# last class, December 2, we will have

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## Announcement

### what:

• 5 teams, average of 3 people

• each team will write a report on the 5 cheetah problems

• each team will give a presentation on one of the problems

### why:

• to make sure that we get the “big picture”

out of all this work

• presenting is always good practice

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## Announcement

### how much:

• 20% of the final exam grade (10% report, 10% presentation)

• report: comparative analysis of all solutions of the problem

• as if you were writing a conference paper

• presentation: will be on one single problem

review what solution was

what did this problem taught us about learning?

what “tricks” did we learn solving it?

how well did this solution do compared to

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## Announcement

### details:

• get together and form groups

• let me know what they are by December 16 (email is fine)

• I will randomly assign the problem on which each group has to be expert

• prepare a talk for 15min (7 or 8 slides)

• feel free to use my solutions, your results, create new results, whatever...

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## Plan for today

### last lecture: alternative way is to go non-parametric

• NN classifier

• just don’t estimate densities at all !

• good asymptotic performance: P* < PX,Y[g(x)~=y] < 2P*

### today: the truth is that we know how to get to P*

• use the BDR

• use better probability density models!

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## Binomial random variable

N 10 100 1,000 …

Var[P] < 0.025 0.0025 0.00025

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## Histogram

this means that k/n is a very good estimate of P

on the other hand, from the mean value theorem, if PX(x) is continuous

this is easiest to see in 1D

can always find a box such that the integral of the function is equal to that of the box

since PX(x) is continuous there must be a e such that PX(ε) is the box height

ε x

PX(ε) PX(x)

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X

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## Kernel density estimates

### which is equivalent to:

“put a box around X for each Xi that lands on the hypercube”

• can be seen as a very crude form of interpolation

• better interpolation if contribution of Xi decreases with distance to X

x1x2 x3 x

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X

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X

i

i

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## Gaussian kernel

### Gaussian case can be interpreted as

• sum of n Gaussians centered at the Xi with covariance hI

• more generally, we can have a full covariance

i

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## Kernel bandwidth

### h has two roles:

1. rescale the x-axis

2. rescale the amplitude of δ(x)

### this implies that for large h:

1. δ(x) has low amplitude

2. iso-contours of h are quite distant from zero

(x large before φ(x/h) changes significantly from φ(0))

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## Kernel bandwidth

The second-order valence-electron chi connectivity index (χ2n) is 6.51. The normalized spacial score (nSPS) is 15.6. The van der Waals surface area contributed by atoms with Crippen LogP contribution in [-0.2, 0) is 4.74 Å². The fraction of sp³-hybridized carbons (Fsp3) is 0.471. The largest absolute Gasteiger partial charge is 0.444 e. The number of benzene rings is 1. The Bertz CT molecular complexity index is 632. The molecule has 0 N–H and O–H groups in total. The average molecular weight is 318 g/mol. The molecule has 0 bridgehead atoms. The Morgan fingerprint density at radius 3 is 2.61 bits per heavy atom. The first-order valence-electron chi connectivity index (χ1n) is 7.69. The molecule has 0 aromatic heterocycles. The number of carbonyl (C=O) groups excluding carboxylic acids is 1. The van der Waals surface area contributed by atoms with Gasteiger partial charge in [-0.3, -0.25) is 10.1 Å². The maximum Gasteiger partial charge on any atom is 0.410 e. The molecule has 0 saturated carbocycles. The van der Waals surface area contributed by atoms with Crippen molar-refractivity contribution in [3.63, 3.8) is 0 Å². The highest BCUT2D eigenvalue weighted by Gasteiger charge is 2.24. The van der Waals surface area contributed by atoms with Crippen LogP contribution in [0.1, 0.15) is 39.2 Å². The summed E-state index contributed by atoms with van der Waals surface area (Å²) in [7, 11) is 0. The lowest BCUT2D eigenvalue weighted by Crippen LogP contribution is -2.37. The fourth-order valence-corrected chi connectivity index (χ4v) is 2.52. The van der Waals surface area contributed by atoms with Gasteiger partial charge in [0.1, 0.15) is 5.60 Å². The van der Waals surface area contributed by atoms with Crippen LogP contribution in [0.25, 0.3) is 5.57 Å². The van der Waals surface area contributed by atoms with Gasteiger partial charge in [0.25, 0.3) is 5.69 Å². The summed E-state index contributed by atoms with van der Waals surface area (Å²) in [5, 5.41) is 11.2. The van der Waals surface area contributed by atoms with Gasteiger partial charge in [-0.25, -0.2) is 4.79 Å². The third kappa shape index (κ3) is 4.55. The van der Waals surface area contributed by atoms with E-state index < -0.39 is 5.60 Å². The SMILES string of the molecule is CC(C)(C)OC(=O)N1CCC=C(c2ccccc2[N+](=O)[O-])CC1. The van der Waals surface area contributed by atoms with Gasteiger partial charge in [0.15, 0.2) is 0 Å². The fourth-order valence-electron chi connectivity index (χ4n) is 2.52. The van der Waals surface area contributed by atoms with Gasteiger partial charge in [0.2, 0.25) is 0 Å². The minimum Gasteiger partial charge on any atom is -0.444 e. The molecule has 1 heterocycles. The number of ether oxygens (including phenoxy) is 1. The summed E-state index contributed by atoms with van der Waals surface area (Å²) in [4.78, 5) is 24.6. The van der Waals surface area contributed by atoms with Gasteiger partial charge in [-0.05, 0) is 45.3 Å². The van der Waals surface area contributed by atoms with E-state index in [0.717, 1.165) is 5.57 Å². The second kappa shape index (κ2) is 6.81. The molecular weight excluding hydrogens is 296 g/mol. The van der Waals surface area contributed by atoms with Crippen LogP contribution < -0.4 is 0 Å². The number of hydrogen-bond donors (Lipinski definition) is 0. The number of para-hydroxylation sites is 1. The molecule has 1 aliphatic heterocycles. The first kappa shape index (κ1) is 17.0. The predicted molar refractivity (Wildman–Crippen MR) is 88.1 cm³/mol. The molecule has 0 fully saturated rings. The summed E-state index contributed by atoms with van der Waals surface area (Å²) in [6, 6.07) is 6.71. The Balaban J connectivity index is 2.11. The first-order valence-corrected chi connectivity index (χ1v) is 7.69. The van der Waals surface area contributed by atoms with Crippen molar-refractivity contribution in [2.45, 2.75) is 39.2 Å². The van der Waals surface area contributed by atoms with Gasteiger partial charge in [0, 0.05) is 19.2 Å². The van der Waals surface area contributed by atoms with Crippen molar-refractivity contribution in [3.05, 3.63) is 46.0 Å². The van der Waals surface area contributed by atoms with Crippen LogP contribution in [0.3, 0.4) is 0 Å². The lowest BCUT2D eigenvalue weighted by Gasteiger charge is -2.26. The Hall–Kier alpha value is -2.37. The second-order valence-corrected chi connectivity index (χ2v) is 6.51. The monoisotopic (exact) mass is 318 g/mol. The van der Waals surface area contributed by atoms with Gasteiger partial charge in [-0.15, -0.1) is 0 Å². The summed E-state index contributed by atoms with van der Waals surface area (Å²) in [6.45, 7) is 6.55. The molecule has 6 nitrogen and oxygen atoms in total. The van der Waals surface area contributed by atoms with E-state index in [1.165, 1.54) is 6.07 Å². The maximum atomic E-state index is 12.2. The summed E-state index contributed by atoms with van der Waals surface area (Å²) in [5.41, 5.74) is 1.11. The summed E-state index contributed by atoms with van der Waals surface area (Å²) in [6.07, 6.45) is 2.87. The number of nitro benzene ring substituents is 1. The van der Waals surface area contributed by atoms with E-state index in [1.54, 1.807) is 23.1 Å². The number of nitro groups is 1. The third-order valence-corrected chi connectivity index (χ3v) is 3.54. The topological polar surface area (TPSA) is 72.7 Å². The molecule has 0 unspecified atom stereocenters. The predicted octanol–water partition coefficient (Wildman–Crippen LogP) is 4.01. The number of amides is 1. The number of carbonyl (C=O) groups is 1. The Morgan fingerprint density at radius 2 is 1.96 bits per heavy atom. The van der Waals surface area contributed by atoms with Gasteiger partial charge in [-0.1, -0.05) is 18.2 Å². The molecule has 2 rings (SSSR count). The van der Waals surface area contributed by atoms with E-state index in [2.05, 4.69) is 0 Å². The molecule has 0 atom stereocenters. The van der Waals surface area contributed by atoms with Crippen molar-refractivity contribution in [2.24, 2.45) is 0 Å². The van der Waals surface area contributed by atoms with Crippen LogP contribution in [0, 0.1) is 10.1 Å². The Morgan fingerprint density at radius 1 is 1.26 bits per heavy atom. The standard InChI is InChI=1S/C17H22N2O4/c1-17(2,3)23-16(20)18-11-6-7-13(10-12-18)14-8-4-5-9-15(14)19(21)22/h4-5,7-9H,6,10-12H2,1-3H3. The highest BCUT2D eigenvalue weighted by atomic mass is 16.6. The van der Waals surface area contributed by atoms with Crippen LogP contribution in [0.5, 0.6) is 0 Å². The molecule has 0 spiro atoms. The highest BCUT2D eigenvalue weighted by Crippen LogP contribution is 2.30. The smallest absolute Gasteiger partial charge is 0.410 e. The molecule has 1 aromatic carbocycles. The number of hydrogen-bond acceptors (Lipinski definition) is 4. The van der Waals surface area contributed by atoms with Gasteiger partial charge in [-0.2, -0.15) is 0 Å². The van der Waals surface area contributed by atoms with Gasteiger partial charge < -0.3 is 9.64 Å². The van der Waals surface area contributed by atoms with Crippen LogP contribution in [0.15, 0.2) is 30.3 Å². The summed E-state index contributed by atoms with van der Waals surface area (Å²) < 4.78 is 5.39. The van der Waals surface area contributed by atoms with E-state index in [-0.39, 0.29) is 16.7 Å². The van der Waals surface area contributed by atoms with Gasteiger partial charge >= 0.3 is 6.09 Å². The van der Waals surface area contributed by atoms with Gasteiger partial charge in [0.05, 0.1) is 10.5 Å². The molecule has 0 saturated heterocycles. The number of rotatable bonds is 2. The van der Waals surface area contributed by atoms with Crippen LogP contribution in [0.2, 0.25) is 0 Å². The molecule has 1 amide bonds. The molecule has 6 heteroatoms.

### for small h:

1. δ(x) has large amplitude

2. iso-contours of h are quite close to zero

(x small before φ(x/h) changes significantly from φ(0))

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## Kernel bandwidth

### it controls the smoothness of the estimate

• as h goes to zero we have a sum of delta functions (very “spiky”

approximation)

• as h goes to infinity we have a sum of constant functions (approximation by a constant)

• in between we get approximations that are gradually more smooth

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## Kernel bandwidth

### this affects the probability of error!

less smooth more smooth

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x

i

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i

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X

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i

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## Convergence

### this means that:

• to obtain small bias we need h ~ 0

• to obtain small variance we need h infinite

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## Convergence

### intuitively makes sense

• h ~ 0 means a Dirac around each point

• can approximate any function arbitrarily well

• there is no bias

• but if we get a different sample, the estimate is likely to be very different

• there is large variance

• as before, variance can be decreased by getting a larger sample

• but, for fixed n, smaller h always means greater variability

1/2

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## Optimal bandwidth

### we would like

h ~ 0 to guarantee zero bias

zero variance as n goes to infinity

### solution:

• make h a function of n that goes to zero

• since variance is O(1/nhd) this is fine if nhdgoes to infinity

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## Optimal bandwidth

### in practice this has limitations

• does not say anything about the finite data case (the one we care about)

• still have to find the best k

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## Cross-validation

### basic idea:

• leave some data out of your training set (cross validation set)

• train with different parameters

• evaluate performance on cross validation set

• pick best parameter configuration

### many variations leave-one-out CV:

compute n estimators of PX(x) by leaving one Xi out at a time

for each PX(x) evaluate PX(Xi) on the point that was left out

pick PX(x) that maximizes this likelihood

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## References

Related subjects :